Uninformed: Informative Information for the Uninformed

Vol 3» 2006.Jan

Obfuscating the PatchGuard Contexts

In order to make it more challenging to locate the PatchGuard contexts in memory, each context is XOR'd with a randomly generated 64-bit key. This is accomplished by calling the function that has been labeled nt!PgEncryptContext that inline XOR's the supplied context buffer and then returns the XOR key that was used to encrypt it. This function is prototyped as shown below:

ULONG64 PgEncryptContext(

After nt!KiInitializePatchGuard has initialized all of the individual sub-contexts, the next thing that it does is encrypt the primary PatchGuard context. To accomplish this, it first makes a copy of the context on the stack so that it can be referenced in plain-text after being encrypted. The reason the plain-text copy is needed is so that the verification routine can be queued for execution, and in order to do that it is necessary to reference some of the attributes of the context structure. This is discussed more in the following section. After the copy has been created, a call is made to nt!PgEncryptContext passing the primary PatchGuard context as the first argument. Once the verification routine has been queued for execution, the plain-text copy is no longer needed and is set back to zero in order to ensure that no reference is left in the clear. The pseudo code below illustrates this behavior:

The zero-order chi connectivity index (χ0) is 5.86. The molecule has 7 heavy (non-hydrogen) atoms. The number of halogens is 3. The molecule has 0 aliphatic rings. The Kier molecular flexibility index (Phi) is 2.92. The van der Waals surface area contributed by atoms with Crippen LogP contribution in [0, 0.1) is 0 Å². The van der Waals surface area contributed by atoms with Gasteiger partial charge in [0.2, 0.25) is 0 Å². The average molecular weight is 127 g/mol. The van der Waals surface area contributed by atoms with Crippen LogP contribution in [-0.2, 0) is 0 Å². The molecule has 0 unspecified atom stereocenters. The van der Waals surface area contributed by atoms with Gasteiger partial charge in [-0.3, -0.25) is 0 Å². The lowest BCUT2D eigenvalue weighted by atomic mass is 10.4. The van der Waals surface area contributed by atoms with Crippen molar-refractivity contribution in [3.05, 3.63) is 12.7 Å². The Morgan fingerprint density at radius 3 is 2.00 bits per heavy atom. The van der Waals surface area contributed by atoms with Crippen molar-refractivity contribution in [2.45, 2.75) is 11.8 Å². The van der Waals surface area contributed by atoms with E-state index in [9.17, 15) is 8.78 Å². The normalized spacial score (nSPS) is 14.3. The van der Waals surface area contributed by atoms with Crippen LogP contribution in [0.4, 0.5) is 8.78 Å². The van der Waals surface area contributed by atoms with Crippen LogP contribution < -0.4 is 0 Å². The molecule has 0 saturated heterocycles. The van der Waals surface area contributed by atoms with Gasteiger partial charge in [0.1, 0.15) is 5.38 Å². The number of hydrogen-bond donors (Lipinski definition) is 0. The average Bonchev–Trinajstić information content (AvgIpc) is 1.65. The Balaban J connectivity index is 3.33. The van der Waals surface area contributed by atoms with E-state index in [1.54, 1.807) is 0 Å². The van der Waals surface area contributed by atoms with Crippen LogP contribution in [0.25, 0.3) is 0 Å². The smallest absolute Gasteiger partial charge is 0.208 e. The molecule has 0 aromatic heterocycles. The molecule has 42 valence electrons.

ULONG64 XorKey;

    sizeof(PATCHGUARD_CONTEXT)); // 0x1b8

XorKey = PgEncryptContext(

... Use LocalCopy for verification routine queuing ...